The Road to Akko

10 Oct

El Jazzar Mosque at Dusk

El Jazzar Mosque at Dusk

Knight's Halls

Knights' Halls built by Hospitaller Knights

Sea Grotto at Rosh Hanikra

Sea Grotto at Rosh Hanikra

B. had a nice long weekend this weekend: Yom Kippur on Saturday and Columbus Day on Monday. We thought we’d do an overnight stay somewhere but since everything –including roads — is closed in Israel on Yom Kippur, the long weekend stay was a bit truncated. We decided to do a one-night stay in Akko, leaving on Sunday morning and returning Monday afternoon. Located less than two hours north of us on the coast, Akko is one of the oldest continuously inhabited sites in Israel. It is mentioned extensively in the novel The Source as Michener chronicles the many civilizations that occupied the site: Greeks, Romans, Arabs, Crusaders and Turks. Today the population of Akko (also known as Acre) is about 70% Jewish and 30% Arab. Akko has a large, picturesque and exotic old town situated on a bay facing Haifa.

We stayed in Akkotel, a boutique hotel housed in an old Turkish police station that is built right into the city wall. We covered a lot of ground during our short stay in Akko, wandering in and out of the labyrinthine lanes and covered walkways of the old city. I felt the Turkish Bazaar was more colorful than Tel Aviv’s Carmel Market or Jaffa’s Flea Market, but it was also a bit more odoriferous. I could barely stomach the stench coming from the fish vendor stalls. We visited the vaults and halls of the Crusader Fortress and crouched through an underground tunnel built by the Templars to connect the Fortress with the Port. An incredibly corny audiovisual display accompanied our visit to the magnificent old Turkish Bathhouse, built in 1781 for Pasha el Jazzar. El Jazzar also built the large mosque that dominates the old city.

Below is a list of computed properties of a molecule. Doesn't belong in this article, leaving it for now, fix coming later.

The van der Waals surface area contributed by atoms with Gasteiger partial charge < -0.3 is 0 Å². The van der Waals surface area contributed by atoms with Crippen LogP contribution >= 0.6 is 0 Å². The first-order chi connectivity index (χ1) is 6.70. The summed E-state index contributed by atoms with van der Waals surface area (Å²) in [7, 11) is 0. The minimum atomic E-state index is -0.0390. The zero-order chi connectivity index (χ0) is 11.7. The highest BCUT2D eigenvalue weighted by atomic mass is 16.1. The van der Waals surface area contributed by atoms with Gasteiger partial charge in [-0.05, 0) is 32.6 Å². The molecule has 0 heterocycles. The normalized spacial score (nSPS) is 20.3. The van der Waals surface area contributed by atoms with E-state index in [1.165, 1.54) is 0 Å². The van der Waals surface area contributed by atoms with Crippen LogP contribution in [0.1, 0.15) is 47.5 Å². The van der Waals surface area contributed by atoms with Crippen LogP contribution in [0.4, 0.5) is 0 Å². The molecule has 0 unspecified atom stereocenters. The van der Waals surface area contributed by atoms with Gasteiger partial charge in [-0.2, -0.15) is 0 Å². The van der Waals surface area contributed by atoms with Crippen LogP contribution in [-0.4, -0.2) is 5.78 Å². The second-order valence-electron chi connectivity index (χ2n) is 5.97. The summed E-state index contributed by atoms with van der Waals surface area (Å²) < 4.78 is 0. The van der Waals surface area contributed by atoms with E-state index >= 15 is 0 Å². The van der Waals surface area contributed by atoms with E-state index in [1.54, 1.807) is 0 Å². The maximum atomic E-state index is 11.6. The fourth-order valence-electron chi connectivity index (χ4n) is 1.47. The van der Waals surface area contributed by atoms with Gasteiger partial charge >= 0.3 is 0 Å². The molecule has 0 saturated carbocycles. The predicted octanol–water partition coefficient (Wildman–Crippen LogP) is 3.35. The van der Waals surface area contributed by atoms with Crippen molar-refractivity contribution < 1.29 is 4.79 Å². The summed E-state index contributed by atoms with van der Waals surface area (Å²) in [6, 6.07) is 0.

We happened to be standing atop the city wall when the muezzin made their evening call to prayer…a magical moment as dusk settled on the city and the minaret was lit up from within by a bright green light. We had dinner at the legendary Uri Buri restaurant and left feeling they had lived up to their reputation for serving excellent seafood. We did all this on Sunday.

The next day we visited the el Jazzar mosque. The courtyard surrounding the mosque was beautifully landscaped, quiet and tranquil. We took a peek at the interior of the mosque (a barrier prevented us from entering more than a few steps inside). We returned to the Turkish Bazaar so I could take some pictures and then walked to the very end of the fisherman’s wharf. We made a quick stop at the market near our hotel to purchase some delicious middle eastern sweets and were on the road again.

Rather than heading straight home we drove about 20 minutes further north along the coast to Rosh Hanikra, situated at the border of Israel and Lebanon. At Rosh Hanikra we rode a cable car down the side of a chalk cliff for a view of some stunningly beautiful grottos carved out of the chalk by the pounding waves of the Mediterranean.

By 2:30 we had begun our ride back home. As B. navigated the heavily trafficked highway outside of Haifa certain memories of Akko clung to me. For one, I could not shake the smell of those damned fish stalls. And then I kept singing the words Uri Buri to the tune of Wooly Bully. Thanks B. for putting that tune on endless loop in my head.


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